They do exactly overlap with the actual chassis (hidden in this image). This shows it from another view:

This solid basically has one face that is completely overlapping with the face of another solid - here it’s visible:

This becomes a problem at one step during the mesh generation, so the quickest way of fixing this would be fusing the solids that do overlap in such a way and uploading it again. So you could look if SolidWorks allows you to combine/fuse (a boolean operation) those solids. That way you would get rid of these overlapping/intersecting faces. I quickly fused them in my CAD system (another one) and exported it as an STL (which sometimes is easier to work with, but you do loose some capabilities, such as addressing a single face etc.). But then it worked (but the mesh could be a bit finer :wink: ):

Did that help? Let me know if you have more questions. Looking forward to see the aerodynamic analysis of it :wink:



fist of all, congratulations for your support, that was incredible. You were quick, effective and clear.

I understood the problem, I used the “cavity” feature of my CAD tool to cut the regions that were intersected by the car. That’s why there were overlapping regions in SimScale geometry. I did not know it was a problem for SimScale mesh generator.

I will fix it in the weekend, generate a proper mesh and put the feedback here. Thanks a lot!



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glad I could help!

So if I understand the “cavity” feature correct, that was a good idea. But after applying it fusing these parts should be the final step before uploading it to SimScale.

The detection and at some point also the healing of such properties in a CAD model is a current topic for the further development of the platform. So whenever you encounter such a situation, let the forum know about this. That way we can steer what kind of things the healing/cleanup should detect and potentially fix.

But now: Happy simulating ;)!


It’s great to see this kind of topics!

I’ve been on a Formula SAE Team and I faced that kind of problems and when I saw your question I knew the problem was the intersection of different solids (the same happened to me!) but I have seen that dheiny has solved it perfectly.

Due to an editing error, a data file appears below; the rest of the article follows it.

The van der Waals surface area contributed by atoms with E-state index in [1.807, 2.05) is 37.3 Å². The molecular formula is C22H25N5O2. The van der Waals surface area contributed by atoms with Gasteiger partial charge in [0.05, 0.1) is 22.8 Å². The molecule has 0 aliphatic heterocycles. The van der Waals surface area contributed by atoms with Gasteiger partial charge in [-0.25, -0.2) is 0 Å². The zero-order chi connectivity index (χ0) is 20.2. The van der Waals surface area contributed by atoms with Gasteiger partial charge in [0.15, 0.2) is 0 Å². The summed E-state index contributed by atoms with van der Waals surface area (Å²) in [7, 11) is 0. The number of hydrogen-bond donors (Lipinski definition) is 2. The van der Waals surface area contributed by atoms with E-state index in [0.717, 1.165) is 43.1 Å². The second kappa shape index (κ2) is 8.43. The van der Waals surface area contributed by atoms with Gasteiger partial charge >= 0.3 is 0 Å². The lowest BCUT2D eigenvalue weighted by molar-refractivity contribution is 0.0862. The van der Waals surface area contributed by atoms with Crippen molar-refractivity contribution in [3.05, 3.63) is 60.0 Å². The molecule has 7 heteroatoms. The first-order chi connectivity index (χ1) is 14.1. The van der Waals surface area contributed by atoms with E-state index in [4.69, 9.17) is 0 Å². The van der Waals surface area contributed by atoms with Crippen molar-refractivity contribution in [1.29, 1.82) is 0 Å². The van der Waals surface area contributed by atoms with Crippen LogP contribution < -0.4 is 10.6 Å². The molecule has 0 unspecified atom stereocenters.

I hope you have great time on the different competitions! And I think it would be great if you tell us how your simulations advance.

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thanks again for providing me with the project. Our CAD&Meshing team is constantly looking into how the CAD-to-Mesh workflow can be made more robust and reliable and they have multiple improvements and new features scheduled for this year. Yesterday we deployed an update of the CAD handling infrastructure that will also improve the robustness of the hex-dominant mesher. My colleague @arafat_ist therefore quickly tested it with your CAD model which seems to work nice:

Initial CAD:

Automatic hex-dominant mesh below. The mesh would need more attention (e.g. using the manual mesher, refining the wake region etc. - visible in the residual plots) but Ali was mainly interested how the geometry is handled by it and it worked smoothly.

Clipped view showing the refined layers:

Some very quick post-processing of some initial results - not really analyzed in detail. Pressure field:

Some streamlines:

More streamlines:

I just shared you the project for you to continue. It would be great if you share with us the progress!

Happy Simulating!

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Hi @lisandromaders I’d like to add a few words to this discussion.

Well, for me such problems are nothing new and given my experience I would recommend:

1. Check geometry in your CAD program – I know, it’s obvious, but to be absolutely sure your model is clean do double check, which is:

  • create your geometry (whatever it is)
  • export it to .step file (or any other)
  • reimport it by your CAD system and check if everything is ok; what’s more, import assembly as a part file (!) as in CFD we need a coherent volumes without zero thicknesses
  • export again to the same file format
  • import to SimScale

2. Remember to place Material Point in sensible location.

3. Now setting mesh setup try to focus on features yourself – don’t leave everything to the program.

4. Further, try to use Surface Refinement instead of Edge Refinement. Why? Because Surface Refinement is focused on surface mapping while Edge Refinement refers to edges length.